Wednesday, February 14, 2007

Biden Time

Days Until Bush Leaves Office = 705

Looks like Joe Biden plans on spending this coming weekend in Iowa. The senator’s public schedule includes stops in Ames and Marshalltown on Friday, Cedar Rapids, Davenport and Des Moines on Saturday, and Allison, Cedar Falls, Hampton and Waverly on Sunday. This is an unusual concentration of time in the state for any candidate so far this year, and signals that Biden is starting to dig in for the long fight and longer odds he must know awaits him here.

Biden’s visit comes in the immediate wake of Barack Obama’s tour of the state last weekend, including the enormous rally at Iowa State, and just a couple of weeks after Hillary Clinton’s much-covered campaign kickoff in Des Moines. In contrast to the Clinton and Obama mega events, Biden’s appearances are decidedly small, more in keeping with the traditional retail-style politics of the Iowa caucuses. The Friday appearances are a town hall at the state veteran’s home, followed by a soup supper hosted by the local county Democratic party organization at a church in Ames. Saturday features breakfast and remarks to the Women for a Stronger America group at a café in Des Moines, lunch with the AFL-CIO in Cedar Rapids (closed to the press – I wonder why?), and a dinner hosted by the local county Democratic party organization in Davenport. Finally, Sunday has Biden at a house party in Cedar Falls, followed by a speech at Wartburg College in Waverly, and wrapping up with an address to the local county Democratic party organization in Hampton.

The senator’s schedule is notable in its focus on party and union groups, signaling that Biden has decided against media-driven events aimed at introducing himself to voters here in favor of churning out yardage in the ground game of organizing and mobilizing that is the essence of campaigning for president in Iowa. This tells me a couple of things: Biden recognizes that he can’t compete with Clinton and Obama for media attention, and also that he thinks their campaigns may have miscalculated in foregoing retail politics for the bright lights, and hopes to capitalize by filling that vacuum. With the latter, I suspect he also hopes to put a few dents into the Edwards campaign, which has been pretty quiet here the last month or so.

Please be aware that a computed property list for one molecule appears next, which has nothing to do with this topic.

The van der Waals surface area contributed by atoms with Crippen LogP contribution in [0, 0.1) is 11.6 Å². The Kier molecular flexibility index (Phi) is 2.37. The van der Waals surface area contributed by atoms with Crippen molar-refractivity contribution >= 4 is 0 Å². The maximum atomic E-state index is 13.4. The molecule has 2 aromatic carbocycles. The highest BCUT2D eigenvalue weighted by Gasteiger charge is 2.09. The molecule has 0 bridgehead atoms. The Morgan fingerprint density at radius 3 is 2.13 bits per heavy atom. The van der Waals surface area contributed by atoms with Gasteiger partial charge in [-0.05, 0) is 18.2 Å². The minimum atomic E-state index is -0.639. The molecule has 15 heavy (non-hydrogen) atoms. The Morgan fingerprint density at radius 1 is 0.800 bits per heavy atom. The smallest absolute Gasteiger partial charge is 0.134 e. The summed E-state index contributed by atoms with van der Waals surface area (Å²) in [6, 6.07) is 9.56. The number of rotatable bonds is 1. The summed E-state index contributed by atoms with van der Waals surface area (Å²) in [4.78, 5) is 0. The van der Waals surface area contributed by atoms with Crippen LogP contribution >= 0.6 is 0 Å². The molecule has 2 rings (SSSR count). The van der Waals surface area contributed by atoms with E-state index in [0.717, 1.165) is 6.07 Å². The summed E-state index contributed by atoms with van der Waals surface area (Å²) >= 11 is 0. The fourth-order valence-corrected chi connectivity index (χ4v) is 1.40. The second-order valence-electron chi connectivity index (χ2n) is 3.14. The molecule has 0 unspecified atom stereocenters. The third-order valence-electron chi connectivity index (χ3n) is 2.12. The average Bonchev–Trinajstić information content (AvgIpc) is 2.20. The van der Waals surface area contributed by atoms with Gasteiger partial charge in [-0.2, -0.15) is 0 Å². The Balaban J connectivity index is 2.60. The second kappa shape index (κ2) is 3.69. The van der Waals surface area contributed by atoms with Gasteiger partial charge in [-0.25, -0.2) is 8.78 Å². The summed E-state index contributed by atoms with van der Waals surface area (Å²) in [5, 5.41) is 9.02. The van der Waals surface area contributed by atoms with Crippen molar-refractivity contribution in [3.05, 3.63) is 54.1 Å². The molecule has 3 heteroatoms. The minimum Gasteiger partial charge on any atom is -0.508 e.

I don’t know if any of the foregoing is true, or would be effective if it were true, but Biden’s schedule is good news for me either way, as it means I will at last come face-to-face with a candidate. I’ll be at the café on Saturday to hear Biden speak to the Women for a Stronger America breakfast. I’m mulling a couple of different questions for the candidate, about the war, presidential signing statements, and judicial nominations, and am pretty hopeful that I’ll be able to ask him at least one. Getting an answer can be an entirely different matter, of course, but I’ll do my best!


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